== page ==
Diana Dabby, Ph.D.
EducationPh.D., Electrical Engineering and Computer Science, MIT
M.F.A., Music, Mills College
A.B., Music, Vassar College
Select Courses TaughtOlin Conductorless Orchestra
Digital Signal Processing
ResearchChaos Theory and Music Chaos Theory and Image Music and Letters
Diana Dabby has taught at MIT, Tufts and Juilliard, and holds degrees in music and electrical engineering from Vassar, Mills, C.C.N.Y., and MIT. She is Music Program Director and Electrical Engineering faculty at Olin where she teaches orchestration, composition, and signal processing, as well as interdisciplinary courses connecting art and science. In her doctoral research at MIT, Dabby combined music and engineering by devising a chaotic mapping for musical variation, as featured on NPR member station WBUR (2004), NPR’s Weekend Edition (2007), in Science (2008) and the Boston Globe (2013). Her work has also been presented at a number of invited concert/lectures sponsored by the National Association of Schools of Music, MIT, Princeton, Cornell, Dartmouth, Union, IEEE, FIRST Place of New Hampshire, New Horizons in Science, the International Conference on Complex Systems, Christopher Newport University, and Harvard. A new webapp incorporating her algorithms for creating musical variations of original works is under development with the MIT Venture Mentoring Service (VMS) program and was recently selected for MIT’s VMS Demo Day 2014.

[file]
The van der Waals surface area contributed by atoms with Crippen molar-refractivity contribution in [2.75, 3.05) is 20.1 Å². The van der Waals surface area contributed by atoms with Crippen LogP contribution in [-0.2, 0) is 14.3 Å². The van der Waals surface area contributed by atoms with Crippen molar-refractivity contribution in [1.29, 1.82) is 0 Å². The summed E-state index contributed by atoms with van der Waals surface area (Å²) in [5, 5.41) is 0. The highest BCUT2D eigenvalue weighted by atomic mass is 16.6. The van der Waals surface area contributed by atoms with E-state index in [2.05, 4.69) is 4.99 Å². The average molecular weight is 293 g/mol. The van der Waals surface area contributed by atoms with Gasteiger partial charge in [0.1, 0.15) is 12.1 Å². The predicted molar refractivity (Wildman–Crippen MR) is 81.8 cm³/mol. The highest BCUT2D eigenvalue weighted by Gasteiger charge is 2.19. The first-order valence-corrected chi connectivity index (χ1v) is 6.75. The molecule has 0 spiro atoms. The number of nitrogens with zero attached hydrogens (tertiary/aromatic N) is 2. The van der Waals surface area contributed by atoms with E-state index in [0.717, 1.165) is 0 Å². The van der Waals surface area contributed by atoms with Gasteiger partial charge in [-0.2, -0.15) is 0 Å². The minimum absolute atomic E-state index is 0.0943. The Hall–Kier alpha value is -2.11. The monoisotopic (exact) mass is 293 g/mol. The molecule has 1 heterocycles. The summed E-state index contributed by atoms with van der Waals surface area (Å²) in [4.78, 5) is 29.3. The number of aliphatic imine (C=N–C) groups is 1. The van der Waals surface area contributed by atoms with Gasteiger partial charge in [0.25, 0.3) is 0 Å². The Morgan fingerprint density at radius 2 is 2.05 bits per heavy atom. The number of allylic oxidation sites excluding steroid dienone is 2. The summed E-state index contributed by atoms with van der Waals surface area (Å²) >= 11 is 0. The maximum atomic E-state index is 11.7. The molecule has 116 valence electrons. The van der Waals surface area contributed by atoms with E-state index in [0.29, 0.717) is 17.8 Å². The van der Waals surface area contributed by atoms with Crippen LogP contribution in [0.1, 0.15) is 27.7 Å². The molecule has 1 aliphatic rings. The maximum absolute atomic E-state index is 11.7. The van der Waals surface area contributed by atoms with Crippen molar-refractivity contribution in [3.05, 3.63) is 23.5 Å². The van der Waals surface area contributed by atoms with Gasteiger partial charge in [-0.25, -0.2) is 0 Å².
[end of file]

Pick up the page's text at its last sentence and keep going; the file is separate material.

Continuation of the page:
As a concert pianist, Dabby has performed in Weill (Carnegie) Recital Hall, Merkin Concert Hall, Jordan Hall, Symphony Hall Boston, Tanglewood, and abroad. As a composer, she has written for various ensembles and soloists. Her recent works include Fuente y Variación (2013), Tre Studi di Colore (2012), and September Quartet (2011) which received its world premiere on the tenth anniversary of 9/11 at Tufts University’s Distler Performance Hall, Perry and Marty Granoff Music Center. Pianist JongSun Lee gave the world premiere of Fuente y Variación as part of the Invited Artist Series at Youngsan Grace Hall in Seoul, Korea, in 2013. All of the above can be heard on YouTube. As an orchestrator, she has made 70 arrangements of pieces by Bach, Handel, Haydn, Mozart, Beethoven, Schubert, Dvorak, Tchaikovsky, Smetana, Saint-Saens, Mussorgsky, Rimsky-Korsakov, Holst, Bartok, Copland, Bernstein, Stravinsky, Lee Jisu, Arturo Marquez, and John Williams for various combinations of instruments ranging from 4 to 23 players.